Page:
Mulching vs. Bagging: Which One Is Right For Your Grass?


Mulching Vs Bagging

After you are done mowing your lawn, you are left with a large number of grass clippings. You may be wondering, is it better to use those clippings for mulch, bag it and use it in other areas, or just dispose of it. We are going to show you the pros and cons of each.

Cut grass can be used on the lawn, as mulch for the yard. Grass clippings make excellent mulch, and decompose into the yard, creating many benefits. Bagging your grass can allow you to collect the grass to add to a compost pile or mulch other areas.

In some cases, you will not be using mulch at all and must bag the grass, and dispose of it. We have some tips, for the best ways to bag up your grass for disposal.

Mulching is a great way to hold in moisture. Since each of these methods have different benefits, we will go over a few of them, to see which one is better for your yard.

Is Mulching Good for a Lawn?

Mulching can be good for a lawn in most circumstances. It can be a bad thing, if there is too much grass clumped up on one spot, and in that case, you could move it around with a rake.

Mulching your lawn will help the lawn hold in moisture, and the decomposition of the grass will add nutrients to the soil. Not to mention, the fact that it is easier to mulch your grass than it is to bag it up.

Grass mulch is also good for mulching around vegetable plants, and flowers in a garden. The best part is, you get to save money on buying mulch while using something you may have just thrown away.

Differences in Mulching Vs Bagging

There are some differences, between mulching and bagging. Let’s take a look at what those differences are, and whether or not they could be a deciding factor between the two.

Mulching Bagging
Mulching your yard with grass clippings is easy to do. Bagging the yard clippings takes more time and effort.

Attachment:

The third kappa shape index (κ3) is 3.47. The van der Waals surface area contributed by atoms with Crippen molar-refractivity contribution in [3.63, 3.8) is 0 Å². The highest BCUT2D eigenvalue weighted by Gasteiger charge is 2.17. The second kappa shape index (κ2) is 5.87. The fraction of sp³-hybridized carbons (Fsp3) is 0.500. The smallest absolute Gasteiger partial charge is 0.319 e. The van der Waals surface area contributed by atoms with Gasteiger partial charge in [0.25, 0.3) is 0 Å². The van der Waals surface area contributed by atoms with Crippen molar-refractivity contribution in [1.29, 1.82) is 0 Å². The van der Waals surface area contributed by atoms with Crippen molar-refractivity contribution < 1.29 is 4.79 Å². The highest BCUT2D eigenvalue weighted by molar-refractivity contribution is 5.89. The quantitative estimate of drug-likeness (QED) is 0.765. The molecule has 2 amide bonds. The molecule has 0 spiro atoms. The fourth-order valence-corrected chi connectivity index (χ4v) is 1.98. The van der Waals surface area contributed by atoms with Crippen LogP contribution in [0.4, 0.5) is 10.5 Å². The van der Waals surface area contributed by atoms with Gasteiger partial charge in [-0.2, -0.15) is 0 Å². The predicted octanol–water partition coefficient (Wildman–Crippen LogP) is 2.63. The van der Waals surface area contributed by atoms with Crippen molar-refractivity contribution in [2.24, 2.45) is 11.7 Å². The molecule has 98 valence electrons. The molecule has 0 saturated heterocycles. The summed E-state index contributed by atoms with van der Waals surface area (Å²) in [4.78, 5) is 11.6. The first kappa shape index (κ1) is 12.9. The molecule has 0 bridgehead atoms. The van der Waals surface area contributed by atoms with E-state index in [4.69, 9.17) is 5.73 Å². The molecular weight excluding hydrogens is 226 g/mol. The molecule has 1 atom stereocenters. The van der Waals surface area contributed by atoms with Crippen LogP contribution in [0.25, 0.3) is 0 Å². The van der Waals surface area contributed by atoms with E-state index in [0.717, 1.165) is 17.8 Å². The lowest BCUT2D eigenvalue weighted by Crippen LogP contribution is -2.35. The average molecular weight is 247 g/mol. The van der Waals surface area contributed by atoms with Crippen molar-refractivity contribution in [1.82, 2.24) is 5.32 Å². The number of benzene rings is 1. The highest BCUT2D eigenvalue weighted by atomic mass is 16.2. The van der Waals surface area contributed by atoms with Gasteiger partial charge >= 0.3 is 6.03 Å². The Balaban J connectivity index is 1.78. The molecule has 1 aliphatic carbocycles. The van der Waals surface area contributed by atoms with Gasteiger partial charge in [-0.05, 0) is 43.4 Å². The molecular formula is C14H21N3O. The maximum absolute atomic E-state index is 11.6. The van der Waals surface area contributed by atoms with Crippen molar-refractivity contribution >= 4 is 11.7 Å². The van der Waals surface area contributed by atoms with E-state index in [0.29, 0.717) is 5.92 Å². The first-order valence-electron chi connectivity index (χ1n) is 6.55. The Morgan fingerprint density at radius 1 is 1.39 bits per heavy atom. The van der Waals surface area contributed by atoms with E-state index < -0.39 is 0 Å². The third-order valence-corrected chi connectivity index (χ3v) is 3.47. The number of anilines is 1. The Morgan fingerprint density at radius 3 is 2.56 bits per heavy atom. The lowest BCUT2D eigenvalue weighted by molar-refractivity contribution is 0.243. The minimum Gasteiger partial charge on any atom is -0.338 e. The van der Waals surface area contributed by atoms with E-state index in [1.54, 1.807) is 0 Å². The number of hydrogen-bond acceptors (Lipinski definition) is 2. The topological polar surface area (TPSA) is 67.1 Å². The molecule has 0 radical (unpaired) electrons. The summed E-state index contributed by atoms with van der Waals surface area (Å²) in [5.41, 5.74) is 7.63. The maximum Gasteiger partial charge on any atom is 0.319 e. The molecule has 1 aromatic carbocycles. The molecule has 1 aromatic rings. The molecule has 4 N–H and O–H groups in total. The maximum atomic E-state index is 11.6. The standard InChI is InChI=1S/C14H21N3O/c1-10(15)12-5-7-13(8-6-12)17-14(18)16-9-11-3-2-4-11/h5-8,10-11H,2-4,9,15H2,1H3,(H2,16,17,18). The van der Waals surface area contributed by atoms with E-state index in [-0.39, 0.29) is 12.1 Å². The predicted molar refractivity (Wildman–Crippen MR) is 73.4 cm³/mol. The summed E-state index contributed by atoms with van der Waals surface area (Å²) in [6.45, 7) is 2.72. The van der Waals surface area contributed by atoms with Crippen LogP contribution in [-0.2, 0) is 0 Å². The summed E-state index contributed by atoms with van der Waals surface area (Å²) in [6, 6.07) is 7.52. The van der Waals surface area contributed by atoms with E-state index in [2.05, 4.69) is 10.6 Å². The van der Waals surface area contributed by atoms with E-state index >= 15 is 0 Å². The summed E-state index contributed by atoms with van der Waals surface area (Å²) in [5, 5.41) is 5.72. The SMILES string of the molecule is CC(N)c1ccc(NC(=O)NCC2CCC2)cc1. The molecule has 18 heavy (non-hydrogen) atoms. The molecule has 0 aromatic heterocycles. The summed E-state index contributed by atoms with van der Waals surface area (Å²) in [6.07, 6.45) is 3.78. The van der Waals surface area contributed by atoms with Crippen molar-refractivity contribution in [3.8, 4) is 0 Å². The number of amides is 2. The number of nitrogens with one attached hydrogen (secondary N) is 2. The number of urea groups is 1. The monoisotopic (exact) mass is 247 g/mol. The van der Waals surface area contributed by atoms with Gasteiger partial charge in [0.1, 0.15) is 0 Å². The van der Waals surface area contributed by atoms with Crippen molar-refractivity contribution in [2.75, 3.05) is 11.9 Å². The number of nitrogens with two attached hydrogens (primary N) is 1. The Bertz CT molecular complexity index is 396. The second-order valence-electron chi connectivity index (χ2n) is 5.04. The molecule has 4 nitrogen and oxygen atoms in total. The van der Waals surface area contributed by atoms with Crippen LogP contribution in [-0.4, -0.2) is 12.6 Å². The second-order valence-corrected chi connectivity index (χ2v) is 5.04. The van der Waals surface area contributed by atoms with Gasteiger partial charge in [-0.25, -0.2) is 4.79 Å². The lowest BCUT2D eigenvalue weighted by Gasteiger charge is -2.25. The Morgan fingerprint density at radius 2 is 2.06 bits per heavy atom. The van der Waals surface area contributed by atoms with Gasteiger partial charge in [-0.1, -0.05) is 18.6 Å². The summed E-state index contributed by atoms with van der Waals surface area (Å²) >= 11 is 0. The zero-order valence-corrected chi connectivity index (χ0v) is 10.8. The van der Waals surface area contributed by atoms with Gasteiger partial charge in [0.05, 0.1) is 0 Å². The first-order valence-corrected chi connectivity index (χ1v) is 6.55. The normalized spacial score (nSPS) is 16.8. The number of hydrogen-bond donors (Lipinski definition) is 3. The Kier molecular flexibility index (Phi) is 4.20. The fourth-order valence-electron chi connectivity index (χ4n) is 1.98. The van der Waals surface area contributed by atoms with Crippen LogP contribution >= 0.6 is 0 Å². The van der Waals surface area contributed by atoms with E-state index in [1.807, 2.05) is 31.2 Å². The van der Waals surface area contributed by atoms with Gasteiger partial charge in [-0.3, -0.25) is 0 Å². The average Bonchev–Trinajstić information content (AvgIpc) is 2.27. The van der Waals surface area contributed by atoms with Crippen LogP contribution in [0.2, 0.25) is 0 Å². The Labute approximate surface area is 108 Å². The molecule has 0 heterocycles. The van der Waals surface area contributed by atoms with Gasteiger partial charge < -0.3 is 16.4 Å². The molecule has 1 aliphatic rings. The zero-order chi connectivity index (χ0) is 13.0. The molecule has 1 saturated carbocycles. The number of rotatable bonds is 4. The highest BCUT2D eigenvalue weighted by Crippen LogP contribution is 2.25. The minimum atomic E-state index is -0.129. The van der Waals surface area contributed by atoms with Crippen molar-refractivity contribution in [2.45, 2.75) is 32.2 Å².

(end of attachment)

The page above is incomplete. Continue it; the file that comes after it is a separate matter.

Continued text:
Mulch your yard if you want to add nutrients to the soil, beneath the grass. You bag your clippings, if you are throwing them away, or using them somewhere else.
With mulch, you use your clippings, after each regular mowing. If your grass gets too tall, you may need to bag the clippings, because there is too much.
You want to add mulch to promote growth, with nutrients, when there is not enough. If your lawn has diseases, you may need to bag instead of mulch, to reduce the spread.

The differences between the two, come down to what your personal needs are. Look at what your lawn needs, and if it needs mulching, then using grass clippings is one of the best options.

Mulching Pros and Cons

Now that you know the difference, let’s see some of the pros and cons of each. Both have something to offer, depending on your situation.

Mulching pros:

  • Mulching can be good for your lawn.
  • It can promote growth and a better-looking lawn.
  • It’s less work than bagging up a bunch of grass.

Mulching cons:

  • Does not work as well with wet lawns.
  • Mulching can be harder on your mower.
  • Too much mulch can harm your lawn.

You will have to take into account the condition of your lawn, and whether or not mulching will positively affect the results.

Bagging Pros and Cons

Bagging your grass, instead of mulching it, can be the right choice for many reasons. These pros and cons should help you figure out when to bag grass clippings.

Bagging pros: